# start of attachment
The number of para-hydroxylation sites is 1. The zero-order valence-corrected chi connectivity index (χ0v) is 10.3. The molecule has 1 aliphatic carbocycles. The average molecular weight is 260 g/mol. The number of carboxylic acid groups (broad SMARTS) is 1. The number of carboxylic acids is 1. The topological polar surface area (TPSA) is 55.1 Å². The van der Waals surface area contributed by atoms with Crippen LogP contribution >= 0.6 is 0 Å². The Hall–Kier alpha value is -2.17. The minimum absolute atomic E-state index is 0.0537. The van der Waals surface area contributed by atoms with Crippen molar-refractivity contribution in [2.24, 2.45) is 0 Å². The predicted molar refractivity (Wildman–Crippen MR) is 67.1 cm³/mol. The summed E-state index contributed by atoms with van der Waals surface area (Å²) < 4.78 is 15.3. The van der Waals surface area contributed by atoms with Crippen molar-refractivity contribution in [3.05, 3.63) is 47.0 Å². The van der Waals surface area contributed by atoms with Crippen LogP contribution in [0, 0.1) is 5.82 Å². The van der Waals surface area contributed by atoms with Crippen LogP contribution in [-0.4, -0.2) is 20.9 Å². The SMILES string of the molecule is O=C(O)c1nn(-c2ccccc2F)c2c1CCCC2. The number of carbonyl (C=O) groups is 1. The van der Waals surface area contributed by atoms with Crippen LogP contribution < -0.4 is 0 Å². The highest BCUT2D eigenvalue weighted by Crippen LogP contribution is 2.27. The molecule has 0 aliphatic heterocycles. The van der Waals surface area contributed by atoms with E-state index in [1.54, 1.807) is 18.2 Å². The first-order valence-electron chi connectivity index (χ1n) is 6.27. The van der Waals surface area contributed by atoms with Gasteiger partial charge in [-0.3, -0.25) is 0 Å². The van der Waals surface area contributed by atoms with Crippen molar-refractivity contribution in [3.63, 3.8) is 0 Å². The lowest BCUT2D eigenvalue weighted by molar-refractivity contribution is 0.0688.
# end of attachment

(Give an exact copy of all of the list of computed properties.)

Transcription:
The number of para-hydroxylation sites is 1. The zero-order valence-corrected chi connectivity index (χ0v) is 10.3. The molecule has 1 aliphatic carbocycles. The average molecular weight is 260 g/mol. The number of carboxylic acid groups (broad SMARTS) is 1. The number of carboxylic acids is 1. The topological polar surface area (TPSA) is 55.1 Å². The van der Waals surface area contributed by atoms with Crippen LogP contribution >= 0.6 is 0 Å². The Hall–Kier alpha value is -2.17. The minimum absolute atomic E-state index is 0.0537. The van der Waals surface area contributed by atoms with Crippen molar-refractivity contribution in [2.24, 2.45) is 0 Å². The predicted molar refractivity (Wildman–Crippen MR) is 67.1 cm³/mol. The summed E-state index contributed by atoms with van der Waals surface area (Å²) < 4.78 is 15.3. The van der Waals surface area contributed by atoms with Crippen molar-refractivity contribution in [3.05, 3.63) is 47.0 Å². The van der Waals surface area contributed by atoms with Crippen LogP contribution in [0, 0.1) is 5.82 Å². The van der Waals surface area contributed by atoms with Crippen LogP contribution in [-0.4, -0.2) is 20.9 Å². The SMILES string of the molecule is O=C(O)c1nn(-c2ccccc2F)c2c1CCCC2. The number of carbonyl (C=O) groups is 1. The van der Waals surface area contributed by atoms with Crippen LogP contribution < -0.4 is 0 Å². The highest BCUT2D eigenvalue weighted by Crippen LogP contribution is 2.27. The molecule has 0 aliphatic heterocycles. The van der Waals surface area contributed by atoms with E-state index in [1.54, 1.807) is 18.2 Å². The first-order valence-electron chi connectivity index (χ1n) is 6.27. The van der Waals surface area contributed by atoms with Gasteiger partial charge in [-0.3, -0.25) is 0 Å². The van der Waals surface area contributed by atoms with Crippen molar-refractivity contribution in [3.63, 3.8) is 0 Å². The lowest BCUT2D eigenvalue weighted by molar-refractivity contribution is 0.0688.